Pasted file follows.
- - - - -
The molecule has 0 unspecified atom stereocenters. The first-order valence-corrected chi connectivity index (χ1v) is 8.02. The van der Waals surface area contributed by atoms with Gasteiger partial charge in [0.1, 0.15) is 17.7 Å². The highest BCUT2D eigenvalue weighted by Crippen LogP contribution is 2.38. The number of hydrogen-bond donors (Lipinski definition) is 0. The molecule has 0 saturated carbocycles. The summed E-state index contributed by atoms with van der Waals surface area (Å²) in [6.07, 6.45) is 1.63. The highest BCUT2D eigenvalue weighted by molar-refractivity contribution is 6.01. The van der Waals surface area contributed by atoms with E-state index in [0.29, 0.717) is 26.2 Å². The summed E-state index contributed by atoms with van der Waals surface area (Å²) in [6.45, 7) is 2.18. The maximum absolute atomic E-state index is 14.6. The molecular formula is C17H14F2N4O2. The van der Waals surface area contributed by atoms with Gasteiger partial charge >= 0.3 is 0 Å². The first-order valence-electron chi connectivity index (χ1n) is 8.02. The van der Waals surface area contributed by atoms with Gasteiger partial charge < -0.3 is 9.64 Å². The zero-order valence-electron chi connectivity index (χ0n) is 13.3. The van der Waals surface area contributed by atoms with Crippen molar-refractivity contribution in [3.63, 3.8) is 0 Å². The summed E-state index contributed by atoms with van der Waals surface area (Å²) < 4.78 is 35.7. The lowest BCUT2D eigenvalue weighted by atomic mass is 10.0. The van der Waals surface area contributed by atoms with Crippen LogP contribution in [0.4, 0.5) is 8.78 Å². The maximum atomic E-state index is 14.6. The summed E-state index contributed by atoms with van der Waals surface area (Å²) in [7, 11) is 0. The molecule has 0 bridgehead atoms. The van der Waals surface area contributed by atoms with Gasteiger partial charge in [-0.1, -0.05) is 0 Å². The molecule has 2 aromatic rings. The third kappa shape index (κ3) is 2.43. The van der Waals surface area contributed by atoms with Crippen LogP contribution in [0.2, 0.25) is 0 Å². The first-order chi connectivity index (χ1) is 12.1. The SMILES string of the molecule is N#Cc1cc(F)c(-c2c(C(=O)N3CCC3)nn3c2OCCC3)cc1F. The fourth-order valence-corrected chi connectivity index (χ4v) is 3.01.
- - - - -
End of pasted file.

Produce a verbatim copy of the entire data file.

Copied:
The molecule has 0 unspecified atom stereocenters. The first-order valence-corrected chi connectivity index (χ1v) is 8.02. The van der Waals surface area contributed by atoms with Gasteiger partial charge in [0.1, 0.15) is 17.7 Å². The highest BCUT2D eigenvalue weighted by Crippen LogP contribution is 2.38. The number of hydrogen-bond donors (Lipinski definition) is 0. The molecule has 0 saturated carbocycles. The summed E-state index contributed by atoms with van der Waals surface area (Å²) in [6.07, 6.45) is 1.63. The highest BCUT2D eigenvalue weighted by molar-refractivity contribution is 6.01. The van der Waals surface area contributed by atoms with E-state index in [0.29, 0.717) is 26.2 Å². The summed E-state index contributed by atoms with van der Waals surface area (Å²) in [6.45, 7) is 2.18. The maximum absolute atomic E-state index is 14.6. The molecular formula is C17H14F2N4O2. The van der Waals surface area contributed by atoms with Gasteiger partial charge >= 0.3 is 0 Å². The first-order valence-electron chi connectivity index (χ1n) is 8.02. The van der Waals surface area contributed by atoms with Gasteiger partial charge < -0.3 is 9.64 Å². The zero-order valence-electron chi connectivity index (χ0n) is 13.3. The van der Waals surface area contributed by atoms with Crippen molar-refractivity contribution in [3.63, 3.8) is 0 Å². The summed E-state index contributed by atoms with van der Waals surface area (Å²) < 4.78 is 35.7. The lowest BCUT2D eigenvalue weighted by atomic mass is 10.0. The van der Waals surface area contributed by atoms with Crippen LogP contribution in [0.4, 0.5) is 8.78 Å². The maximum atomic E-state index is 14.6. The summed E-state index contributed by atoms with van der Waals surface area (Å²) in [7, 11) is 0. The molecule has 0 bridgehead atoms. The van der Waals surface area contributed by atoms with Gasteiger partial charge in [-0.1, -0.05) is 0 Å². The molecule has 2 aromatic rings. The third kappa shape index (κ3) is 2.43. The van der Waals surface area contributed by atoms with Crippen LogP contribution in [0.2, 0.25) is 0 Å². The first-order chi connectivity index (χ1) is 12.1. The SMILES string of the molecule is N#Cc1cc(F)c(-c2c(C(=O)N3CCC3)nn3c2OCCC3)cc1F. The fourth-order valence-corrected chi connectivity index (χ4v) is 3.01.